Sixty years later: The United Nations in crisis, but not ready fort he Dunghill of history
United Nations, New York. The recent Nobel Peace Prizeaward to the International Atomic Energy Agency and its chief, Mohammed El Baradei, is another reminder of the vital role the United Nations has in the world today. The Agency under Mr. Baradei was the voice of skepsis and warning during the time of the Bush Administrations’s efforts to create rationalizations for the invasion of Iraq. They withstood pressure from the United States and today they are taking the initiative where individual governments are too timid or inept to control nuclear proliferation in Iran, North Korea, and, Central and South Asia.
Other agencies of the United Nations are active in Darfur where the United States and Western European countries have not acted enough to prevent genocide. The World Health Organization along with the UN Food and Agricultural Organization are expected to take the lead in combating the Asian flu. Every day there are reports now of the UN taking the initiative in dealing with problems around the world.
In the past 60 years, since its founding, it has been taken for granted that the United Nations will act globally in a wide range of security situations, where individual nations lack the will or are simply incapable. It is paradoxical that the important and, at times, desperately needed, role of the United Nations in maintaining world security is taken for granted, on the one hand, and the institution, itself, is regarded, on the other hand as a great disappointment.
The Oil-for-Food Scandal
The theft of large sums of money from the oil for food program administered by the UN that allowed Iraq to purchase essential imports during an embargo took place within the UN itself and was directed by UN employees. Since the thefts occurred on United States territory, the Americans took responsibility for investigating the fraud and initiating criminal indictments. While this affair caught the public attention for a while, other events claimed the front pages and it was business as usual. The question remained: Even if criminal charges are filed and the criminals are punished, will any institutional changes take place within the UN? Note that both the institutional structure and the institutional culture that permitted this great theft were in place before the scandal and will likely to be in place after the scandal.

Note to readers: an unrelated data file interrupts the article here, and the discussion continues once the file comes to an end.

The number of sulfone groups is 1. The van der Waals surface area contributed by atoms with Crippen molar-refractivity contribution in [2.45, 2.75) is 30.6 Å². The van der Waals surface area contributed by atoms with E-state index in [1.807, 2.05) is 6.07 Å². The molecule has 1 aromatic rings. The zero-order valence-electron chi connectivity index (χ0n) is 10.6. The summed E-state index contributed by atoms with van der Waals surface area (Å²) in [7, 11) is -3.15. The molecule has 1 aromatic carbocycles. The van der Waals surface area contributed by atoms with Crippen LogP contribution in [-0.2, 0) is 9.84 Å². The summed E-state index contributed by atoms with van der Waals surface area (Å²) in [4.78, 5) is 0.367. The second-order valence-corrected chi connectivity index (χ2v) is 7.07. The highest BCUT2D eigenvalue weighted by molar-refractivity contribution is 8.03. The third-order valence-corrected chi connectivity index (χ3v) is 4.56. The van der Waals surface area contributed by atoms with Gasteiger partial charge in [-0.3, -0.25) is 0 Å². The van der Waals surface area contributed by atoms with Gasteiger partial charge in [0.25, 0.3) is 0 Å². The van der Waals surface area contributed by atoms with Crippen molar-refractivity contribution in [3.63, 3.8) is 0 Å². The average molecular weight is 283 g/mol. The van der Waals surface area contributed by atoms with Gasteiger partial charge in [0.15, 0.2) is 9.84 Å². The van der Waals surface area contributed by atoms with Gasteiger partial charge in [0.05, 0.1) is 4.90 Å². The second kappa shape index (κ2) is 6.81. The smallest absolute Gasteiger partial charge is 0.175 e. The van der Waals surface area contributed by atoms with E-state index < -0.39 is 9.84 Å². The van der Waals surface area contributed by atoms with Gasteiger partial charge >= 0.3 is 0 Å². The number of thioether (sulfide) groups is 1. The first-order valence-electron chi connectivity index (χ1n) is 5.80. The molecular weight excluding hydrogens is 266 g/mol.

In view of the enormity of the crimes and, at the same time, the vital importance of the UN, the public and official indifference and ignorance are appalling. The US Senate hearings, for example, on the appointment of John Bolton as new US-Ambassador to The United Nations concerned John Bolton’s behaviour as a US State Department functionary focussed on his role in bullying subordinates into supporting questionable intelligence. There were practically no questions put to Bolton concerning the UN or what he would do at the UN. The hearings left the impression that there was a general ignorance all the way round and this should be distressing.
The UNESCO Affair